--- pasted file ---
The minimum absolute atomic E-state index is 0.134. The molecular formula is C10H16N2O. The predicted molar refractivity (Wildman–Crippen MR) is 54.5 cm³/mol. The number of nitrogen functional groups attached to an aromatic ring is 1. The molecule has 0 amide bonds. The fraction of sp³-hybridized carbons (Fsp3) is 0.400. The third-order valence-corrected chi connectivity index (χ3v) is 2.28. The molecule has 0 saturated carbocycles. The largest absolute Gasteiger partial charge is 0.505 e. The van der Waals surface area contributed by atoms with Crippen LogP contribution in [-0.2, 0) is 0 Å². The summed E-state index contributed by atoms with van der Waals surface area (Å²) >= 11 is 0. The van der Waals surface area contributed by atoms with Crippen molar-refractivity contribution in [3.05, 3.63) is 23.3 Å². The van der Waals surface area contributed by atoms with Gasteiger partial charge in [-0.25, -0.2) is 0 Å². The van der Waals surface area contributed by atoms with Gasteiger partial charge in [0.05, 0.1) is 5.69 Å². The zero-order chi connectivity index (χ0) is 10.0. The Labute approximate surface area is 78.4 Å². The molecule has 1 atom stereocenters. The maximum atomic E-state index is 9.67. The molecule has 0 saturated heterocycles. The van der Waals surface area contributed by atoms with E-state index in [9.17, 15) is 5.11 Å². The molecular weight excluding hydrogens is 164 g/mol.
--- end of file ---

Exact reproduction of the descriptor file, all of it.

The minimum absolute atomic E-state index is 0.134. The molecular formula is C10H16N2O. The predicted molar refractivity (Wildman–Crippen MR) is 54.5 cm³/mol. The number of nitrogen functional groups attached to an aromatic ring is 1. The molecule has 0 amide bonds. The fraction of sp³-hybridized carbons (Fsp3) is 0.400. The third-order valence-corrected chi connectivity index (χ3v) is 2.28. The molecule has 0 saturated carbocycles. The largest absolute Gasteiger partial charge is 0.505 e. The van der Waals surface area contributed by atoms with Crippen LogP contribution in [-0.2, 0) is 0 Å². The summed E-state index contributed by atoms with van der Waals surface area (Å²) >= 11 is 0. The van der Waals surface area contributed by atoms with Crippen molar-refractivity contribution in [3.05, 3.63) is 23.3 Å². The van der Waals surface area contributed by atoms with Gasteiger partial charge in [-0.25, -0.2) is 0 Å². The van der Waals surface area contributed by atoms with Gasteiger partial charge in [0.05, 0.1) is 5.69 Å². The zero-order chi connectivity index (χ0) is 10.0. The Labute approximate surface area is 78.4 Å². The molecule has 1 atom stereocenters. The maximum atomic E-state index is 9.67. The molecule has 0 saturated heterocycles. The van der Waals surface area contributed by atoms with E-state index in [9.17, 15) is 5.11 Å². The molecular weight excluding hydrogens is 164 g/mol.